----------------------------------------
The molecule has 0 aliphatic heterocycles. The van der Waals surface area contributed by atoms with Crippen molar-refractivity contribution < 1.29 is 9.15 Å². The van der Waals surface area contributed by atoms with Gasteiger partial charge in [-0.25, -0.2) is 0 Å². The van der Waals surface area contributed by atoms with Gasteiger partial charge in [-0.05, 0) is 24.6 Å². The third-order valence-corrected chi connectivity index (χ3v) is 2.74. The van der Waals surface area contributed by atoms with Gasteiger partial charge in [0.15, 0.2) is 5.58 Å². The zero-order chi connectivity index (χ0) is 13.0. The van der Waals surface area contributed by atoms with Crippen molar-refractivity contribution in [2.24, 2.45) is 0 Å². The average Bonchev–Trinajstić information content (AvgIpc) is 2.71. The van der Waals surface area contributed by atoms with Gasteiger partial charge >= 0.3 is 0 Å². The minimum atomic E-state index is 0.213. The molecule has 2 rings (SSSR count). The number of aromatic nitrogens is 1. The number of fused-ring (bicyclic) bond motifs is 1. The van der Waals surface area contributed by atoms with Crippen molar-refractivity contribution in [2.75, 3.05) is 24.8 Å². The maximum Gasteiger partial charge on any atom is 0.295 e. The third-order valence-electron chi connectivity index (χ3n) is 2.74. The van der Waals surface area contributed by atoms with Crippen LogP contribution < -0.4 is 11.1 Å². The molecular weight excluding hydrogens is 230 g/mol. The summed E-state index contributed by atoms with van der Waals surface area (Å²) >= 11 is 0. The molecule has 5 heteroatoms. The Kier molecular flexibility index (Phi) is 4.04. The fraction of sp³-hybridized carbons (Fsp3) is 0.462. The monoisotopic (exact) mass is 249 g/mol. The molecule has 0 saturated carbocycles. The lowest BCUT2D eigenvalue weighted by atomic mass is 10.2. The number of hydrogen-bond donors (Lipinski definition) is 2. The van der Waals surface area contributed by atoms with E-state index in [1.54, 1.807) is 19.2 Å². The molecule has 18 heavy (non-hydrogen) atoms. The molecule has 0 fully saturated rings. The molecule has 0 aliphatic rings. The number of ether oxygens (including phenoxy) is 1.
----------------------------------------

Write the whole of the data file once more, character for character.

The molecule has 0 aliphatic heterocycles. The van der Waals surface area contributed by atoms with Crippen molar-refractivity contribution < 1.29 is 9.15 Å². The van der Waals surface area contributed by atoms with Gasteiger partial charge in [-0.25, -0.2) is 0 Å². The van der Waals surface area contributed by atoms with Gasteiger partial charge in [-0.05, 0) is 24.6 Å². The third-order valence-corrected chi connectivity index (χ3v) is 2.74. The van der Waals surface area contributed by atoms with Gasteiger partial charge in [0.15, 0.2) is 5.58 Å². The zero-order chi connectivity index (χ0) is 13.0. The van der Waals surface area contributed by atoms with Crippen molar-refractivity contribution in [2.24, 2.45) is 0 Å². The average Bonchev–Trinajstić information content (AvgIpc) is 2.71. The van der Waals surface area contributed by atoms with Gasteiger partial charge >= 0.3 is 0 Å². The minimum atomic E-state index is 0.213. The molecule has 2 rings (SSSR count). The number of aromatic nitrogens is 1. The number of fused-ring (bicyclic) bond motifs is 1. The van der Waals surface area contributed by atoms with Crippen molar-refractivity contribution in [2.75, 3.05) is 24.8 Å². The maximum Gasteiger partial charge on any atom is 0.295 e. The third-order valence-electron chi connectivity index (χ3n) is 2.74. The van der Waals surface area contributed by atoms with Crippen LogP contribution < -0.4 is 11.1 Å². The molecular weight excluding hydrogens is 230 g/mol. The summed E-state index contributed by atoms with van der Waals surface area (Å²) >= 11 is 0. The molecule has 5 heteroatoms. The Kier molecular flexibility index (Phi) is 4.04. The fraction of sp³-hybridized carbons (Fsp3) is 0.462. The monoisotopic (exact) mass is 249 g/mol. The molecule has 0 saturated carbocycles. The lowest BCUT2D eigenvalue weighted by atomic mass is 10.2. The number of hydrogen-bond donors (Lipinski definition) is 2. The van der Waals surface area contributed by atoms with E-state index in [1.54, 1.807) is 19.2 Å². The molecule has 18 heavy (non-hydrogen) atoms. The molecule has 0 fully saturated rings. The molecule has 0 aliphatic rings. The number of ether oxygens (including phenoxy) is 1.